The following may be stretching what 'being offended' means (and, truth be told, I may be stretching what 'belief' means), but I'm curious how this will play out:
I'm not made angry by people who have religious belief. It's when they impose that belief, directly or indirectly, on me or others that my hackles go up and my teeth get bared.
If these particular people actually
believe that, unless you do not follow god's rules, that you will be eternally tortured
, shouldn't you be offended if they don't
try, with as much effort as they can muster, to impose those beliefs upon you?
I'm being serious here. If there is someone who truly
believes that, unless you accept claims a
, and c
, unless you do x
, and z
, that you will suffer eternally
, shouldn't you be offended that they aren't
doing their best to save you from eternal torture
Don't like premarital sex? Don't have it. Don't like abortions? Don't have one. Don't like gays getting married? Don't perform them in your church. Think all other religions are demonically-inspired? Stay away from them.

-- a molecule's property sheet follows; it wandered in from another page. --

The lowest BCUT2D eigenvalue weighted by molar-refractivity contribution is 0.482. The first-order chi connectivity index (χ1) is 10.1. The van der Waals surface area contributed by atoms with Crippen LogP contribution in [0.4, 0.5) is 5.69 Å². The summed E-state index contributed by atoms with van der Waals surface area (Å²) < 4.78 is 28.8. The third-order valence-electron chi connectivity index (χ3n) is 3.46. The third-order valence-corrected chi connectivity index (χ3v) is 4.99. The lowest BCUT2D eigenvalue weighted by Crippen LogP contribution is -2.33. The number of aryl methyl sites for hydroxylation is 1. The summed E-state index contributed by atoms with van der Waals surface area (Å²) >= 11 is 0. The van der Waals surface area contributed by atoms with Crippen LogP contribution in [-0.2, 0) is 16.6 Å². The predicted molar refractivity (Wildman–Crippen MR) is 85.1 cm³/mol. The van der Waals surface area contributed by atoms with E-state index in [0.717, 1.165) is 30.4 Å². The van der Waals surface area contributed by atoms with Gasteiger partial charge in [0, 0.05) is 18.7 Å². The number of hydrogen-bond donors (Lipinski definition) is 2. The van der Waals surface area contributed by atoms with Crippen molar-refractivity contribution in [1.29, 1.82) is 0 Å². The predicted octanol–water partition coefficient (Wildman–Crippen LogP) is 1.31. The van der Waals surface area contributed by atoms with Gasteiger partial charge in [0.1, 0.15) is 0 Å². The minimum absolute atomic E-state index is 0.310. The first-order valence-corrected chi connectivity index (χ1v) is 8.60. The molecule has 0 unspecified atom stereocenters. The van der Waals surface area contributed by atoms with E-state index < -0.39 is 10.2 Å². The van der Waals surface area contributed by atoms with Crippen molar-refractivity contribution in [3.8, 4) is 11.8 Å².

But keep your beliefs out of public life. The alternative is sectarian violence and repression; history is all too replete with examples of how that turned out. Spoiler: not well.
But their beliefs extend beyond
what they do or do not like
. Their beliefs are that, if you engage in premarital sex, you will be eternally tortured
. That if you are OK with homosexual marriage, you will be eternally tortured
. These are beliefs regarding objective reality
here, not merely preference.
Bad analogy time:
Let's say that I am at a fork in the road. There are no signs of any kind to indicate what will happen if I go down path A
or path B
I am on this road and walking towards path A
. Now, there is another person who sees me walking down path A
, and this person believes that path A leads to pain
- let's say...an army of monkeys with rubber mallets that will continuously hit me, over and over again, if I so much as go near them. This person tells me
about these monkeys, but I don't believe them.
Now...both this person and myself acknowledge that I do not
want to feel pain. If presented with the options of 'being hit by rubber mallets' or 'not being hit by rubber mallets', I would decidedly pick 'not being hit by rubber mallets'. This person knows
that I do not want to be hit by rubber mallets. Which action should I find more offensive - if this person let's me wallow in my own ignorance and carry on my merry way down path A
, or if they tackle me and force me down path B
because they believe
that I will be hit by rubber mallets if I do otherwise, and they know
that I don't want to be hit by rubber mallets?